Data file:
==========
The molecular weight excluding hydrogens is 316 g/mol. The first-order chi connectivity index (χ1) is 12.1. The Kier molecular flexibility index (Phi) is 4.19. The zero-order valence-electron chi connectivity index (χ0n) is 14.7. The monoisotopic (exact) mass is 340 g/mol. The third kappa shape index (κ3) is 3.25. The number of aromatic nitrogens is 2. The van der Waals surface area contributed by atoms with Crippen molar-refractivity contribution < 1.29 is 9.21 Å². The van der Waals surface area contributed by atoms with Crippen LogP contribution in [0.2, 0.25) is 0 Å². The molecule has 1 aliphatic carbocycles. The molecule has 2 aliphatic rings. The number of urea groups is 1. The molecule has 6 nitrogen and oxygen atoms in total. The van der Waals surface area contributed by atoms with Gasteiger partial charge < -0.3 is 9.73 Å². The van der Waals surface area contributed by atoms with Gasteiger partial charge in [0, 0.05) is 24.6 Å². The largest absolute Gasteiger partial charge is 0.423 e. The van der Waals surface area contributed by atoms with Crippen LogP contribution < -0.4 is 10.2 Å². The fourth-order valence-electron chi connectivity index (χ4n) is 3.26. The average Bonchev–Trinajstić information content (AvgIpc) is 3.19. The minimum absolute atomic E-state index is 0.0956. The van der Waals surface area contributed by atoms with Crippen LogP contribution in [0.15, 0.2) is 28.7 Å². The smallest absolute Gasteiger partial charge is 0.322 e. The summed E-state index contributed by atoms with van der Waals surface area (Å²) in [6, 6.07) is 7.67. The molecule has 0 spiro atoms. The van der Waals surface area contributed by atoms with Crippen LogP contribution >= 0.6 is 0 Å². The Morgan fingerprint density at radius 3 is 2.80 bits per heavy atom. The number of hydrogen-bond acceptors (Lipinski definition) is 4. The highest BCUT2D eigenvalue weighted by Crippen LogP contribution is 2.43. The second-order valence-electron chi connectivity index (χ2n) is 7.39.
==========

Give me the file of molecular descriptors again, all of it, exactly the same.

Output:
The molecular weight excluding hydrogens is 316 g/mol. The first-order chi connectivity index (χ1) is 12.1. The Kier molecular flexibility index (Phi) is 4.19. The zero-order valence-electron chi connectivity index (χ0n) is 14.7. The monoisotopic (exact) mass is 340 g/mol. The third kappa shape index (κ3) is 3.25. The number of aromatic nitrogens is 2. The van der Waals surface area contributed by atoms with Crippen molar-refractivity contribution < 1.29 is 9.21 Å². The van der Waals surface area contributed by atoms with Crippen LogP contribution in [0.2, 0.25) is 0 Å². The molecule has 1 aliphatic carbocycles. The molecule has 2 aliphatic rings. The number of urea groups is 1. The molecule has 6 nitrogen and oxygen atoms in total. The van der Waals surface area contributed by atoms with Gasteiger partial charge < -0.3 is 9.73 Å². The van der Waals surface area contributed by atoms with Gasteiger partial charge in [0, 0.05) is 24.6 Å². The largest absolute Gasteiger partial charge is 0.423 e. The van der Waals surface area contributed by atoms with Crippen LogP contribution < -0.4 is 10.2 Å². The fourth-order valence-electron chi connectivity index (χ4n) is 3.26. The average Bonchev–Trinajstić information content (AvgIpc) is 3.19. The minimum absolute atomic E-state index is 0.0956. The van der Waals surface area contributed by atoms with Crippen LogP contribution in [0.15, 0.2) is 28.7 Å². The smallest absolute Gasteiger partial charge is 0.322 e. The summed E-state index contributed by atoms with van der Waals surface area (Å²) in [6, 6.07) is 7.67. The molecule has 0 spiro atoms. The van der Waals surface area contributed by atoms with Crippen LogP contribution >= 0.6 is 0 Å². The Morgan fingerprint density at radius 3 is 2.80 bits per heavy atom. The number of hydrogen-bond acceptors (Lipinski definition) is 4. The highest BCUT2D eigenvalue weighted by Crippen LogP contribution is 2.43. The second-order valence-electron chi connectivity index (χ2n) is 7.39.